The Socotra Archipelago is a natural gem in the Arabian Sea. It belongs to the Republic of Yemen and is located 380 km from the south Yemeni coastline. Very long isolation from the mainland of Arabian Peninsula and the Horn of Africa has given the islands a precious chance to evolve unique and peculiar species of flora and fauna that cannot be found anywhere else on the Earth.
The number of so called endemics has outreached 300 with more new species discovered each year. This makes Socotra one of the most important sites of biodiversity conservation along such highlights such as the Galapago islands. In 2008, the Archipelago was listed as the Natural World Heritage Site by UNESCO.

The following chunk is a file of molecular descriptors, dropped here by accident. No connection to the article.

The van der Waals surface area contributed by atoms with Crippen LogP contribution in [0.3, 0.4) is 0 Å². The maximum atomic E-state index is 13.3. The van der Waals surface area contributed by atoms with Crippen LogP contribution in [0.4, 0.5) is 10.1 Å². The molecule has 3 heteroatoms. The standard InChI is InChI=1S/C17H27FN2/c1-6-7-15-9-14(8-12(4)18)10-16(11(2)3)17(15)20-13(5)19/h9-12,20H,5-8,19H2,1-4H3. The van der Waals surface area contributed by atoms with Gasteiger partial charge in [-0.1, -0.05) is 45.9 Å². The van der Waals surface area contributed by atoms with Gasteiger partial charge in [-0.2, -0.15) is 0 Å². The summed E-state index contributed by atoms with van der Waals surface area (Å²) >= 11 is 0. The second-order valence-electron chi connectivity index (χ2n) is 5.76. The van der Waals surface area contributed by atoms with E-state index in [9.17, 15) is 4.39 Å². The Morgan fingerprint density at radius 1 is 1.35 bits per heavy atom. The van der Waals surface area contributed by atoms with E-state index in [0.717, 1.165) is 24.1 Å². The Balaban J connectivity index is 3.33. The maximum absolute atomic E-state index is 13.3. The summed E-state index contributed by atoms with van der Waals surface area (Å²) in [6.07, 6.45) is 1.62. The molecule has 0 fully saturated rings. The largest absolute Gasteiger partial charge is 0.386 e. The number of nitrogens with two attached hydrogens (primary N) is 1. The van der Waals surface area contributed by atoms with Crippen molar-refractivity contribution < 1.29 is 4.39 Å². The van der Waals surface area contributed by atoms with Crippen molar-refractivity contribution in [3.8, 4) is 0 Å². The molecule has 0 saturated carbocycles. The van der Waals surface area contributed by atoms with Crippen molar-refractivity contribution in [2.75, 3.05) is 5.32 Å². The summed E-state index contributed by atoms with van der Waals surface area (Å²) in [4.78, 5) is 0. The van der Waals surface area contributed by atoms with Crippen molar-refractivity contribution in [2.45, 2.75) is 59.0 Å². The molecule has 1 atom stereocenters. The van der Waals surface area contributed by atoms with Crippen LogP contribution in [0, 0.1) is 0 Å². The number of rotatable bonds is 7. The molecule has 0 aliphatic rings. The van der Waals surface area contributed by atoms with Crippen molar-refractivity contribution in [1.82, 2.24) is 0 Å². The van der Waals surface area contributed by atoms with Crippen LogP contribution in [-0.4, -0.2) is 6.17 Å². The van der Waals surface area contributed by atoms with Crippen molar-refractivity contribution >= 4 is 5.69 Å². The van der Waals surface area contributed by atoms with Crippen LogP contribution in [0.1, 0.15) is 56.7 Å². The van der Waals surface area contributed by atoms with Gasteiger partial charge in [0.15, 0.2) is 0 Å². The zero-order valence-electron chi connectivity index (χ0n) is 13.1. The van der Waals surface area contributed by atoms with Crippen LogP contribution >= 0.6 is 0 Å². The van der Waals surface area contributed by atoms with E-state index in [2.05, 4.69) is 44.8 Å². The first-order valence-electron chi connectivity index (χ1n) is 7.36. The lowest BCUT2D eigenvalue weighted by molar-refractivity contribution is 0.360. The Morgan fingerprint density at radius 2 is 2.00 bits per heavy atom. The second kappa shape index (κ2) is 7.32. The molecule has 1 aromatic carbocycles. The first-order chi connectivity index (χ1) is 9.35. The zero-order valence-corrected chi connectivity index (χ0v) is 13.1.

Samha, Abd Al-Kuri and Darsa Islands
The Archipelago consists of four islands with Socotra being the main island covering the area of 3625 km2. The other islands are Abd Al-Kuri (133 km2) and the brothers Samha (41 km2) and Darsa (5.412 km2). There are also two small rocky outcrops called Sabonia and Saiyal.
The other three main islands of the Archipelago are situated to the west of Socotra. The island of Samha is not bigger than 10x5 km with about 100 inhabitants.
Abd Al-Kuri is larger with the area of 25x5 km. About 450 people live on the island.
Both islands are covered with very little vegetation and are extremely isolated. Samha can be reached in about 4 hours by a fishermen’s boat from Qalansiya, Abd Al-Kuri is about 12 hours by a sambok (a big local yacht).
The island of Darsa is not inhabited.
Referring to its high levels of endemism, Socotra has been called “Galapagos of the Indian Ocean”.